HAFIZ: That’s a very interesting point. Michael, I wanted to ask you a bit about the Obama administration. President Obama spoke in Cairo, Egypt, in 2009, before the revolution there, and said that his administration was going to create a broader policy of outreach and understanding toward the Muslim community here in the United States as well, abroad. But a recent report from CAIR, the Council on American Islamic Relations, found that 25Â percent of Muslim voters are undecided, and that was usually the bloc that was designated for usually voting for Obama. Can you talk a bit about how the Obama administration has been towards the Muslim community here in the United States and if they’re reaching out to them in this election cycle?
RATNER: You know, a lot of people were impressed with the Cairo speech. I mean, it looked like an opening into the Middle East. Of course, you have to contrast that with the speech Obama gave to the UN, which was the most anti-Palestinian, pro-Israel speech probably any American president has ever given in his life. That’s not a good start in terms of the Muslim population.
But you go further, of course, and there’s all kinds of problems with the issues that he promised to do better on. So Obama promised to close Guantanamo, yet as we speak, 166 people remain in Guantanamo, 88 of them even the U.S. finds to be innocent. He promised to end military trials; they’re continuing. He made all kinds of promises. But in fact the policies in many ways, you could argue, are worse than under Bush.
If you look at drones, for example, the killing of Muslims by drones, Bush used 50 drones. Obama, in half the time that he’s been in office, compared to Bush, has used 350 drones, and it’s increasing. And he’s used them way outside of war zones. He’s used them in Yemen, he’s used them in Somalia, and other places we don’t know.
So I can’t believe that this record of oppressing Muslims both in our laws, as well as with drones, as well as with Guantanamo, will endear Obama to Muslims. And his position on Palestine has been just absolutely awful, completely you know, the debate the other night, he just tried to they both tried to you didn’t know what country the two guys were running for, whether it was the president of Israel or the president of the United States. So I believe Muslims have to be deeply disappointed with Obama’s actions, if not having been impressed with his earlier words.
So I think that it’s not surprising to me that you might as well, if you’re a Muslim, take the roll of the dice here. Can Romney really be worse on these issues than Obama? Sure, it’s possible. But you might well, maybe he’ll be a little better, although on Israel I can’t say that. I mean, you have to remember who Romney is close to. You [incompr.] understand why Muslims will be very upset with Obama.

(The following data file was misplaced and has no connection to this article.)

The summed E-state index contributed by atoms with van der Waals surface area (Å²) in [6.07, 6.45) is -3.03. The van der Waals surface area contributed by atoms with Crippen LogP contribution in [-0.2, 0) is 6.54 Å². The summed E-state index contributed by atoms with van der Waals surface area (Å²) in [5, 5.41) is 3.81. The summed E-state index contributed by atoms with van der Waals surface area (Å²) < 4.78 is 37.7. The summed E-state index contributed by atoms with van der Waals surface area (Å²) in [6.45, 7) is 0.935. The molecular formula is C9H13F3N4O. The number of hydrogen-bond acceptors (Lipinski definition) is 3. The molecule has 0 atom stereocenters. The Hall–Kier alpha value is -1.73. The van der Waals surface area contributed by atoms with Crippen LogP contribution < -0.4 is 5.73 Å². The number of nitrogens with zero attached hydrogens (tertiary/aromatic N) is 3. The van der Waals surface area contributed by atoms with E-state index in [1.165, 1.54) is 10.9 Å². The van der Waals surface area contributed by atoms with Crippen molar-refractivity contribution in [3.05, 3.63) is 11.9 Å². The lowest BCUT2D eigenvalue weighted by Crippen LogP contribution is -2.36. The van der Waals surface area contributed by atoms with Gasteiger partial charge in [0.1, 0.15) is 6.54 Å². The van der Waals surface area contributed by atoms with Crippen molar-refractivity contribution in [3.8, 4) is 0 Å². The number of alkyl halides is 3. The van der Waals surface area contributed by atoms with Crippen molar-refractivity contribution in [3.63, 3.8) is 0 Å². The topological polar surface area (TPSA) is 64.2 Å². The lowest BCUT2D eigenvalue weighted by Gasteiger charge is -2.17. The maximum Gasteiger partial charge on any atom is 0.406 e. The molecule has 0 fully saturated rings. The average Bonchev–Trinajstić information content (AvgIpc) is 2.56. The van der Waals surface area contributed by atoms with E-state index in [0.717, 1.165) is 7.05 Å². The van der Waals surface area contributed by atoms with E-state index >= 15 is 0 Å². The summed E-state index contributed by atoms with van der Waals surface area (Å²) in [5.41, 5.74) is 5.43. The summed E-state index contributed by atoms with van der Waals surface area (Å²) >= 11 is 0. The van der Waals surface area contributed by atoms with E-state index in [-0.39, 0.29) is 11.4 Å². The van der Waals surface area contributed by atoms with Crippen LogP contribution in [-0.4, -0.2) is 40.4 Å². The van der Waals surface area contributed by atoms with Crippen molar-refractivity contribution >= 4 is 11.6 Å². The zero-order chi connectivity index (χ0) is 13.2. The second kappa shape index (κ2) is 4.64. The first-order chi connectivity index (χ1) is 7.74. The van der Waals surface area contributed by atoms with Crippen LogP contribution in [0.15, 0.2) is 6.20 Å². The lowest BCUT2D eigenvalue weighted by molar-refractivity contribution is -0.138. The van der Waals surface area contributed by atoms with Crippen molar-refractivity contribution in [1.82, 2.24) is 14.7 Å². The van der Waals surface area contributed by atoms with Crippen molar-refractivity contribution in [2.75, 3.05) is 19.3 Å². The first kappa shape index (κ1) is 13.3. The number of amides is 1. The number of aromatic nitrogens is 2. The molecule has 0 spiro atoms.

HAFIZ: I wanted to ask you one last question. Why has there been a lot of this fearmongering toward the Muslim community? The Holy Land Five case excuse me, the case with the Holy Land Foundation dates back ten years ago. So, obviously, this has been a perspective that is deeply rooted, it would seem, since there are laws and there seems to be a history of this kind of fearmongering. Why? Why towards the Muslim community?
RATNER: You know, I mean, you know, the roots are obviously very deep, and people have written on the roots going way back into the Middle East and the struggle for oil and the demonization of Arabs, and of course of Muslims, and then of Palestinians [incompr.] kind of historical roots.
But it also became, at least in this country, a very convenient political whipping horse, in which they just tried in which people tried to gain political leverage through trashing Muslims. And they’ve continued to do this through this election cycle. Certainly since 9/11 it’s been, obviously, you know, going up, you know, hugely, because the people who flew the planes into the World Trade Center were Muslims, but they have condemned the entire community for that. So you have the legal apparatus really going after.
And then, of course, you have the political and pundit apparatus going after the Muslims. And then, of course, you have Israel right in here, so that you get a poster, you know, like we had in San Francisco or like we had in New York basically comparing Palestinians to savages [incompr.] support civilization against the savages, who are the Muslims, the Palestinians. So we’re in a very, very bad period. I mean, we’ve had dark periods of witch hunts before, but this one has a uniqueness to it because it’s so broad, it’s so much against their religion, a religion that only has 1.25 billion in the world. So we’re taking our chances.
It’s also so related, I think, to U.S. hegemony in the Middle East and wanting to continue to have that hegemony with those countries that are our partners, as against those countries that don’t want to be our partners.
HAFIZ: A very interesting update, Michael. Actually, over a billion Muslims will be celebrating the Eid holiday for the next three days. So I think this is the topical conversation in that case. It was great to have you. Thanks for joining us here on The Real News.
RATNER: Thank you for having me.
HAFIZ: And thank you for watching The Real News. My name is Jihan Hafiz, here from Baltimore. Until next time, take care.